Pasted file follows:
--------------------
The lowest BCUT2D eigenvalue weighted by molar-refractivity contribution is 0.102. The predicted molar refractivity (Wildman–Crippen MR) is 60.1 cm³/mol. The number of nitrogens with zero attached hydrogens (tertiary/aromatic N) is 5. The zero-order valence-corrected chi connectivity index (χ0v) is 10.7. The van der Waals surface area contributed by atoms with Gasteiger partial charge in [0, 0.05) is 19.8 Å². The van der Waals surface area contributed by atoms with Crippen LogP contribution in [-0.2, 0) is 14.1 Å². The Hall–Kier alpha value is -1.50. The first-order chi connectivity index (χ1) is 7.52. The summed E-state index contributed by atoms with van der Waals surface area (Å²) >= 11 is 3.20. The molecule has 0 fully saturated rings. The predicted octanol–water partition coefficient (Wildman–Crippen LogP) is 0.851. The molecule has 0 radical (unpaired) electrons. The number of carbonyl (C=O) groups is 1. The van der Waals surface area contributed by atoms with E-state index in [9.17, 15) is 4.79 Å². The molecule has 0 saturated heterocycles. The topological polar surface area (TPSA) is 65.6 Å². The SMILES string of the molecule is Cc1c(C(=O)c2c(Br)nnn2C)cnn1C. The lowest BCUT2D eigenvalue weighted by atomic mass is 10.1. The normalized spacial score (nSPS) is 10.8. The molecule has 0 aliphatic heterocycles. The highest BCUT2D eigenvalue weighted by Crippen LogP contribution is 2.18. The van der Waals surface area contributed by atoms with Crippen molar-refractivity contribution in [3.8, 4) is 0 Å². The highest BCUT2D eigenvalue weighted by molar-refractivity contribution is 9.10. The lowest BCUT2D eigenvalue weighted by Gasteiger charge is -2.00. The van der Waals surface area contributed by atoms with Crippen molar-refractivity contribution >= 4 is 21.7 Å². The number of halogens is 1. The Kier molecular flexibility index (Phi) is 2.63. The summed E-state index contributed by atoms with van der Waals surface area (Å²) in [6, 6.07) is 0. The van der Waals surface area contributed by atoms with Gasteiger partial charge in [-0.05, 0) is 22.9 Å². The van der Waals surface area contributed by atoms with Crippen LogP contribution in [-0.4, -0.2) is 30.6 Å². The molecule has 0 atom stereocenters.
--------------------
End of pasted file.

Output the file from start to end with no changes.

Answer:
The lowest BCUT2D eigenvalue weighted by molar-refractivity contribution is 0.102. The predicted molar refractivity (Wildman–Crippen MR) is 60.1 cm³/mol. The number of nitrogens with zero attached hydrogens (tertiary/aromatic N) is 5. The zero-order valence-corrected chi connectivity index (χ0v) is 10.7. The van der Waals surface area contributed by atoms with Gasteiger partial charge in [0, 0.05) is 19.8 Å². The van der Waals surface area contributed by atoms with Crippen LogP contribution in [-0.2, 0) is 14.1 Å². The Hall–Kier alpha value is -1.50. The first-order chi connectivity index (χ1) is 7.52. The summed E-state index contributed by atoms with van der Waals surface area (Å²) >= 11 is 3.20. The molecule has 0 fully saturated rings. The predicted octanol–water partition coefficient (Wildman–Crippen LogP) is 0.851. The molecule has 0 radical (unpaired) electrons. The number of carbonyl (C=O) groups is 1. The van der Waals surface area contributed by atoms with E-state index in [9.17, 15) is 4.79 Å². The molecule has 0 saturated heterocycles. The topological polar surface area (TPSA) is 65.6 Å². The SMILES string of the molecule is Cc1c(C(=O)c2c(Br)nnn2C)cnn1C. The lowest BCUT2D eigenvalue weighted by atomic mass is 10.1. The normalized spacial score (nSPS) is 10.8. The molecule has 0 aliphatic heterocycles. The highest BCUT2D eigenvalue weighted by Crippen LogP contribution is 2.18. The van der Waals surface area contributed by atoms with Crippen molar-refractivity contribution in [3.8, 4) is 0 Å². The highest BCUT2D eigenvalue weighted by molar-refractivity contribution is 9.10. The lowest BCUT2D eigenvalue weighted by Gasteiger charge is -2.00. The van der Waals surface area contributed by atoms with Crippen molar-refractivity contribution >= 4 is 21.7 Å². The number of halogens is 1. The Kier molecular flexibility index (Phi) is 2.63. The summed E-state index contributed by atoms with van der Waals surface area (Å²) in [6, 6.07) is 0. The van der Waals surface area contributed by atoms with Gasteiger partial charge in [-0.05, 0) is 22.9 Å². The van der Waals surface area contributed by atoms with Crippen LogP contribution in [-0.4, -0.2) is 30.6 Å². The molecule has 0 atom stereocenters.